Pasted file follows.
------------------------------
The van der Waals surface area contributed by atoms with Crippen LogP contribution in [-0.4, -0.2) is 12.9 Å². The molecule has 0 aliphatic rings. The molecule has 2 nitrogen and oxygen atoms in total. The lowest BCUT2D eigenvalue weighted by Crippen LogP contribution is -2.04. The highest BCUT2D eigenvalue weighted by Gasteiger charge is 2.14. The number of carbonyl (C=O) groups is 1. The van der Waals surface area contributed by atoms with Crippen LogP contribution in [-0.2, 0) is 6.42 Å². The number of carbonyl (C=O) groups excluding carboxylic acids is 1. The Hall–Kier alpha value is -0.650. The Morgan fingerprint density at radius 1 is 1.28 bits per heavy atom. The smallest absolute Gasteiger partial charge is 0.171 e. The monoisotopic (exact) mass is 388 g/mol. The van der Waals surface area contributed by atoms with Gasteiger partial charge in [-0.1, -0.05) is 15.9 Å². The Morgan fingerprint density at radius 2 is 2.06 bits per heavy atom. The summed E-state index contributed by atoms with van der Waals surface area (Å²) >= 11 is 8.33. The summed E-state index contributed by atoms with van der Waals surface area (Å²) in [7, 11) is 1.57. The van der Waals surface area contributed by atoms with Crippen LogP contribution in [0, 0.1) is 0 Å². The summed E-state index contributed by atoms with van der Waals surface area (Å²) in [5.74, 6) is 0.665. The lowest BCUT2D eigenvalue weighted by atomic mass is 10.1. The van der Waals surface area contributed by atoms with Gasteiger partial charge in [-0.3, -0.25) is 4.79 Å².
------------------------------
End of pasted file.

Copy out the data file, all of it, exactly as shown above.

The van der Waals surface area contributed by atoms with Crippen LogP contribution in [-0.4, -0.2) is 12.9 Å². The molecule has 0 aliphatic rings. The molecule has 2 nitrogen and oxygen atoms in total. The lowest BCUT2D eigenvalue weighted by Crippen LogP contribution is -2.04. The highest BCUT2D eigenvalue weighted by Gasteiger charge is 2.14. The number of carbonyl (C=O) groups is 1. The van der Waals surface area contributed by atoms with Crippen LogP contribution in [-0.2, 0) is 6.42 Å². The number of carbonyl (C=O) groups excluding carboxylic acids is 1. The Hall–Kier alpha value is -0.650. The Morgan fingerprint density at radius 1 is 1.28 bits per heavy atom. The smallest absolute Gasteiger partial charge is 0.171 e. The monoisotopic (exact) mass is 388 g/mol. The van der Waals surface area contributed by atoms with Gasteiger partial charge in [-0.1, -0.05) is 15.9 Å². The Morgan fingerprint density at radius 2 is 2.06 bits per heavy atom. The summed E-state index contributed by atoms with van der Waals surface area (Å²) >= 11 is 8.33. The summed E-state index contributed by atoms with van der Waals surface area (Å²) in [7, 11) is 1.57. The van der Waals surface area contributed by atoms with Crippen LogP contribution in [0, 0.1) is 0 Å². The summed E-state index contributed by atoms with van der Waals surface area (Å²) in [5.74, 6) is 0.665. The lowest BCUT2D eigenvalue weighted by atomic mass is 10.1. The van der Waals surface area contributed by atoms with Gasteiger partial charge in [-0.3, -0.25) is 4.79 Å².